Finance A Nontraditional Education
Older Students Consider Many Financial Aid Options
Laura Bobendrier, Staff Writer
April 9, 2001, 11:14 a.m. EDT
The budget's looking slim.
Not only are your kids growing more and more expensive to feed and clothe, but they're nearing college age. And you, too, want to pursue higher education. How can you possibly finance all of this without draining your savings?
In deciding to return to school, perhaps financial aid isn't a top consideration for most adults. But after checking into the price of education, they quickly become aware that financing an education will take some planning.
The number of nontraditional students (those generally classified as over age 25 who haven't taken college or university classes in awhile -- if ever) continues to rise across the nation. According to a November 1999 study from the National Center for Education Statistics, 46 percent of adults were engaged in some type of adult education in the 12 months before the survey. This could include any type of continuing education -- certificate programs, distance education, or adults returning to college part or full time.
Returning students often assume that financial aid is next to impossible to secure for themselves, but, in truth, many avenues of financing an education are the same for students of any age.
Nontraditional students have to file a FAFSA form, just like 18-year-old students. The FAFSA, or Free Application for Federal Student Aid, is a form that almost every post-secondary institution requires students to fill out. It makes students eligible for federal aid, and individual schools often use the information from the FAFSA to determine the amount of aid they might offer.
Check With Your Employer
Before searching elsewhere, talk to your employer about possible tuition reimbursement programs or scholarships. Even if these aren't available, keep pushing, said Laura DiFoire on freschinfo.com, a scholarship-search Web site. Try wrangling financial aid by exchanging another benefit that your employer provides. Emphasize how much educational benefits will increase your value as an employee.
Though usually open to people of any age, nontraditional students might face a few problems when it comes to scholarships. Most require applicants to be full-time students attending a four-year college, not part-time students at two-year colleges, which includes a bulk of the nontraditional student population. And many scholarship committees have a bias toward traditional high-school seniors -- committee members just aren't sure how to compare life experience with a high GPA.
But don't let this stop you -- lots of scholarship organizations are beginning to see the steady increase in adult students, and they're starting to create scholarships specifically for them, DiFoire said.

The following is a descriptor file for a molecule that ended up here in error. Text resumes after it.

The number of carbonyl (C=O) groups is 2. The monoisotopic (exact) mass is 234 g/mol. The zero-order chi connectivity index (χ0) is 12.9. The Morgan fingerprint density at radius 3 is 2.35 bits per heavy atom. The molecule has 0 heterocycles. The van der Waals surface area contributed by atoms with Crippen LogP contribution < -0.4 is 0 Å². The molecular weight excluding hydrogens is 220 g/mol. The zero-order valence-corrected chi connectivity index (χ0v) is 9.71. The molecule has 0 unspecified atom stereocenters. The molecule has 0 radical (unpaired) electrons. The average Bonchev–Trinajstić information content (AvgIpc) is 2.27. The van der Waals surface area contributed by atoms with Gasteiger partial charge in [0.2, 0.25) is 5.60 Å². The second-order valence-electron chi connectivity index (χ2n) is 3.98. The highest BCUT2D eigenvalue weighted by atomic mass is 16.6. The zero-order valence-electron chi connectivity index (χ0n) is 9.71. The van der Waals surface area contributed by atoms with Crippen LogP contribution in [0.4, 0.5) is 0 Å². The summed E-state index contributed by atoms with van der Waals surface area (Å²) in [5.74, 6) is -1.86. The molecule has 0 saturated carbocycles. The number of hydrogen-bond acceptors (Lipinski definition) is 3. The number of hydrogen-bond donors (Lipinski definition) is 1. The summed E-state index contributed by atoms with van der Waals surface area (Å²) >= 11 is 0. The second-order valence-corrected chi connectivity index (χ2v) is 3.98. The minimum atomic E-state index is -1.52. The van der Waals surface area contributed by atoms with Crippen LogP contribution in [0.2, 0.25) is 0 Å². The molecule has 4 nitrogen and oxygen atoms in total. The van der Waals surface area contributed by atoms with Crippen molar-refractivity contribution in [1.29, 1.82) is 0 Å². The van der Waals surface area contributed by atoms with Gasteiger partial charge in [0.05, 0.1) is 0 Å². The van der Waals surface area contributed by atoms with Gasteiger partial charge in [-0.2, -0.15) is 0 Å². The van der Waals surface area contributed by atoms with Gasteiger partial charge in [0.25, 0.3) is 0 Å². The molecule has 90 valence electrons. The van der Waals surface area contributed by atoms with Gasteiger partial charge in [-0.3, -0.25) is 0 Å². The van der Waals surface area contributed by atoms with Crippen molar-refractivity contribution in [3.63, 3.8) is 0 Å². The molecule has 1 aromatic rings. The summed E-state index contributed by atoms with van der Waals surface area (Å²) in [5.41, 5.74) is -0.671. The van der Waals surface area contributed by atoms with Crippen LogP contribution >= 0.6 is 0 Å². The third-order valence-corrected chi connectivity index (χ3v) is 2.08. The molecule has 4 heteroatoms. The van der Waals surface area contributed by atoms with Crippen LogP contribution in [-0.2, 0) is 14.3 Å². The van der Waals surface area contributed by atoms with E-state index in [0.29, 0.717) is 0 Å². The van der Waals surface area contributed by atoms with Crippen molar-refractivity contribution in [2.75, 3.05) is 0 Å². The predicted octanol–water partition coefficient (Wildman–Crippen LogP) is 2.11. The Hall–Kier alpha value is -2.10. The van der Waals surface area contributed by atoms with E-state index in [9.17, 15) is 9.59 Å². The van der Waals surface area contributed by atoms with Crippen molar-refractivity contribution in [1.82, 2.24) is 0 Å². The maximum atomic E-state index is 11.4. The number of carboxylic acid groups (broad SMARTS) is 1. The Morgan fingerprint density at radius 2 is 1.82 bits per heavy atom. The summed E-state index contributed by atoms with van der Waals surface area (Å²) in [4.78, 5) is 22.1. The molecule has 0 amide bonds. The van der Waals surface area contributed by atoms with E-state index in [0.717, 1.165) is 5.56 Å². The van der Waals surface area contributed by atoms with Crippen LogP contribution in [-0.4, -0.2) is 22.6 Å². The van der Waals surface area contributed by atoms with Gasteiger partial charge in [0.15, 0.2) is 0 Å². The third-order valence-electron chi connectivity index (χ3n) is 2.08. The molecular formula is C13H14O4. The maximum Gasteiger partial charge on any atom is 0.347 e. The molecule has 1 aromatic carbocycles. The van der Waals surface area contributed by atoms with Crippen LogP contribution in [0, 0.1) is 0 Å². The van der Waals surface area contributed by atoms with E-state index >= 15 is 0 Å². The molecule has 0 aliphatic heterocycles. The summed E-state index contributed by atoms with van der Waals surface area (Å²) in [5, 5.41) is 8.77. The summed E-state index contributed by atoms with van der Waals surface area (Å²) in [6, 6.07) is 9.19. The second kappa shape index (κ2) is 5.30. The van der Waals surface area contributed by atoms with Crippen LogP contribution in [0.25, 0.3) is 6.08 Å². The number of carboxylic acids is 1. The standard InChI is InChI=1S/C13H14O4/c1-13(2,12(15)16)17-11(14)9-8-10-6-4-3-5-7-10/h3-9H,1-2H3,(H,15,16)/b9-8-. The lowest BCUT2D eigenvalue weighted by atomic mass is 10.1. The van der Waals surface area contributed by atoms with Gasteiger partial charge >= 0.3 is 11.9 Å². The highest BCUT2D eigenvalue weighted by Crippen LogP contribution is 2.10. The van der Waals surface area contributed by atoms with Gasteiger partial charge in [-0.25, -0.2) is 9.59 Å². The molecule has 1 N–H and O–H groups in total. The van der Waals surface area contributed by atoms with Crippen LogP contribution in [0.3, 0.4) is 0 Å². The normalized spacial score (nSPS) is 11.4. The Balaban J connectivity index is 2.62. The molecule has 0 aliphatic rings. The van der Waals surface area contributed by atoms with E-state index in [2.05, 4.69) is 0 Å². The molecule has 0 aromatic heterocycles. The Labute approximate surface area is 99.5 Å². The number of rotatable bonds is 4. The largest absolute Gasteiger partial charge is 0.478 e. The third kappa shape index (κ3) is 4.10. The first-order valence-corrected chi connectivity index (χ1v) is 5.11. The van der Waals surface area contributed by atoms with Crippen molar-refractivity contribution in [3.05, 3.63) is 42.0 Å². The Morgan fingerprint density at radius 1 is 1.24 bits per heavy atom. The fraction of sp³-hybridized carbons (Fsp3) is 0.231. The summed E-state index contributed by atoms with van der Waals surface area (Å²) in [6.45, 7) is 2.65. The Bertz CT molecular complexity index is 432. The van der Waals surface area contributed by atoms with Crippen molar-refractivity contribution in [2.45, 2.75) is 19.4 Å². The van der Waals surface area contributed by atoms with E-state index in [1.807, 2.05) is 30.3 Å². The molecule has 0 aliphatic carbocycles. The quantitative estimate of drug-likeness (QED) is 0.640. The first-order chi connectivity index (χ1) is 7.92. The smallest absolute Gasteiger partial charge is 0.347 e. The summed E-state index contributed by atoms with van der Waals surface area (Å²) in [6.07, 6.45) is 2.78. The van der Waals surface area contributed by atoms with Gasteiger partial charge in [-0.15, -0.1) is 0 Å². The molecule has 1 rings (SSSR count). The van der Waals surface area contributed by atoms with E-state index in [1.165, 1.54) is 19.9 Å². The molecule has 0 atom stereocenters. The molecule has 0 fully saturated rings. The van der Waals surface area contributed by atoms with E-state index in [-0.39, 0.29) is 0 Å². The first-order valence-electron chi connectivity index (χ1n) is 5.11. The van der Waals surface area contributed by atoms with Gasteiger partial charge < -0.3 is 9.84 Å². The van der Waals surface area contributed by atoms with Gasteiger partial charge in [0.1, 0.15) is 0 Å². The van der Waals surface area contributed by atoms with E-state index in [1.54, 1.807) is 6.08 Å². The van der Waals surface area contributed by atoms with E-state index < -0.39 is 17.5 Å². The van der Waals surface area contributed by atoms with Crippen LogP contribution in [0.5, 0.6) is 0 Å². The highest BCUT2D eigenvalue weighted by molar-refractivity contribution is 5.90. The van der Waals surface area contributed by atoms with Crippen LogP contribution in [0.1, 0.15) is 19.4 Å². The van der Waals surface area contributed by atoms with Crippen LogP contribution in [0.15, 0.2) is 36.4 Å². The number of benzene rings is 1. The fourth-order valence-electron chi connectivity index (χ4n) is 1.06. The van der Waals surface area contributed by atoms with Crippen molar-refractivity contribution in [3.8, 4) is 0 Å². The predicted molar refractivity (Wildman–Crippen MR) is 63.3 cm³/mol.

Also, check with any organizations to which you belong -- your church, labor union or community organization may offer scholarships and, as a member, you might get first dibs.
Pell Grants may be available to a distance-education student, according to Key Education Resources. Eligibility is limited to degree candidates, so you should contact the financial aid office of your college or university for more information.
Ask your city, county or state government about retraining programs, DiFoire said, especially if you've recently been laid off. These programs are generally designed only to update your skills in certificate or two-year programs, but they're usually flexible -- you might be able to use them to achieve a bachelor's degree.
Veterans' and military benefits generally have provisions for financial aid. Check with your local administration office for more details.
Retirees also have a great advantage: Most community colleges and many state colleges and universities offer free tuition to residents over 60, DiFoire said.
The IRS provides a couple of options for federal income tax credits for education. They require that you pay for your education, and then get reimbursed on your taxes if for approved educational expenses.
The Hope Scholarship is income-based and worth up to $1,500. You can use this scholarship only for two years.
The Lifetime Learning Tax Credit is also income-based, but it is worth up to $2,000. There is no limit to the number of years that this can be used.
This is an obvious consideration for most students. However, some are more affordable than others.
Consider secured loans against existing savings or other assets, DiFoire said. These are available from some banks and most credit unions, and they have a very low overall interest and very little risk. However, with a secured loan, you have to make payments while you're in school.
Another possibility is a home equity loan. Interest paid on these types of loans may be tax deductible, but the risk factor heightens substantially, DiFoire said. Talk to your bank about these and other loan options.
Copyright 2001 by Channel 2000. All rights reserved. This material may not be published, broadcast, rewritten or redistributed.